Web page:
The Rights of Renters
Many people rent their houses or flats, either from a private landlord or from the council. But whoever you rent your property from, you have rights that have to be observed.
Private TenantsMost private tenants have what's called an assured shorthold tenancy. This allows you to live in your house or flat, either for a set period (a fixed term tenancy), or on a week-to-week or month-to-month basis (a periodic tenancy). Under this, your landlord can't just come into your dwelling at will (for an assured shorthold tenancy, he can't live in the same building). You pay him the rent and you can live there until he gets an eviction order from the court (weekly tenants should have a rent book).
RepairsThe landlord has to keep the exterior and the structure of the building in good repair, as well as making sure gas, electricity, water, heating and sanitation work properly. Depending on your tenancy agreement, he might also be responsible for other things. If he's provided any furniture, it must be fire-resistant. He must also make sure that any gas appliances have an annual valid gas certificate. Whenever the dwelling needs repairs, tell him. If he doesn't do them, there are legal methods of forcing him to do the work.
Ending a TenancyYou and your landlord can mutually agree to end the tenancy - this is known as surrender. That can be done at any time, but it's best to get your landlord's agreement in writing. The other ways to end a tenancy are by you serving notice of leaving, or eviction. If you have a periodic tenancy, you'll need to give one month's notice that you're leaving. You can simply leave on the day your lease ends, but you'll most likely lose your deposit.
EvictionIf you're an assured shorthold tenant and in arrears on your rent, or you challenge a rent increase, it's quite easy for your landlord to evict you. Actually, unless you're a fixed term tenant, he doesn't even need to give a reason, as long as he follows the proper procedure.
He needs to give you notice to leave (which can be as little as two weeks, depending on the circumstances). However, if he doesn't have a reason for the eviction, the notice must be at least two calendar months. With periodic tenants, the last day of the rental period would be your eviction day. In all cases, if you don't leave when you're supposed to, your landlord can apply to court for an eviction order.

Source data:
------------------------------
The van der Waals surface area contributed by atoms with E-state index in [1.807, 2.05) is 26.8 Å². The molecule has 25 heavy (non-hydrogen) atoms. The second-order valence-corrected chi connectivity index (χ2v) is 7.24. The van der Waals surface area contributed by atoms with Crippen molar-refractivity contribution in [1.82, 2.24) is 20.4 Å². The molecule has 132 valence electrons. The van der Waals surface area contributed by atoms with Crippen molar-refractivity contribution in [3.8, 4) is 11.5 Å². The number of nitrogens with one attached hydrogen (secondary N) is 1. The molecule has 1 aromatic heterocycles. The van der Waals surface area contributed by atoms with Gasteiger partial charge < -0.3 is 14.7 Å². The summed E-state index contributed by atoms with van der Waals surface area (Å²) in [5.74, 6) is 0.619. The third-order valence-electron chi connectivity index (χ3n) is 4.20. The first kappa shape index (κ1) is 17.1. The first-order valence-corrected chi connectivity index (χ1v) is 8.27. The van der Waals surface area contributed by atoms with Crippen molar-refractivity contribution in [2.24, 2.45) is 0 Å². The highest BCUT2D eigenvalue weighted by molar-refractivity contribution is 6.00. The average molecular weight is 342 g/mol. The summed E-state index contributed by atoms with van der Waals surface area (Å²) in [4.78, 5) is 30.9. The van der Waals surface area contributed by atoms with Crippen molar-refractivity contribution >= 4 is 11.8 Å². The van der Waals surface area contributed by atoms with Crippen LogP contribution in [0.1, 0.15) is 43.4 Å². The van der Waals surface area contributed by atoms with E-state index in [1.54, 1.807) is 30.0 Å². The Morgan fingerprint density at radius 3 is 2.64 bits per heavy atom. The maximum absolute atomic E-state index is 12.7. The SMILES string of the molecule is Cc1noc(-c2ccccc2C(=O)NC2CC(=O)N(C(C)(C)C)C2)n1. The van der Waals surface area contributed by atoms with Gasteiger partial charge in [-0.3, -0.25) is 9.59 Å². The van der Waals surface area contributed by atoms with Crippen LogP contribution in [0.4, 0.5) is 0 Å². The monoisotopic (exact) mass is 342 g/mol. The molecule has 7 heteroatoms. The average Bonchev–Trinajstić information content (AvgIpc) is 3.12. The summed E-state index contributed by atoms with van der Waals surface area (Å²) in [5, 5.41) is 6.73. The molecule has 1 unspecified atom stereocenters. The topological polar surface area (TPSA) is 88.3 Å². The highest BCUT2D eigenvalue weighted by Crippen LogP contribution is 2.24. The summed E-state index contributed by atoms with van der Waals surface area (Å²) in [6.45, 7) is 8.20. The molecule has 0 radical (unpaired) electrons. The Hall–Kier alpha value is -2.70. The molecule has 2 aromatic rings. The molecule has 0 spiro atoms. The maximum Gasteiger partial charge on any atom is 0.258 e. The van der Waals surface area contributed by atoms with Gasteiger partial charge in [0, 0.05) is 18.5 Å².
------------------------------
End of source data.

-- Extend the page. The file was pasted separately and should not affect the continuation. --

The good news is that you can't be evicted until your landlord actually has the eviction order from court and you have a chance to have your say there. Be warned though, that as long as your landlord does everything by the book, the chances are that he'll get the order. The maximum delay you can request is six weeks and then you'll need to prove hardship. If you refuse to leave, the landlord can have the bailiffs remove you.
However, that court order is vital. If you landlord doesn't have one and tries to evict you, that may well be illegal and your local council should be able to help.
Council TenantsThere are two types of council tenants - introductory and secure. An introductory tenancy generally runs for 12 months from the time you move in, after which you automatically become a secure tenant.
Your tenancy agreement, which should be in writing, explains your responsibilities and rights, including details on your rent (if you pay weekly, you should have a rent book).
EvictionIf you're an introductory tenant, the council can evict you without a reason, as long as they follow proper procedure. That said, it probably won't happen unless you're a nuisance or don't pay your rent.
If you're a secure tenant and they want to evict you, they must give you four weeks' written notice with the reasons for eviction. You can request a review of the decision, but you need to do it within 14 days. As long as the council followed proper procedure, even if you go to court, the judge will allow the eviction to stand.
Rent And RepairsYour rent is set by the council and they can increase it, although normally they'll give you written notice first (weekly rent payers should be given four weeks' notice).
The council is generally responsible for all outside work on your property - you only have to worry about inside decorations. They're also responsible for the gas, electricity and plumbing. Report any problems immediately (there should be a 24-hour service to handle emergencies).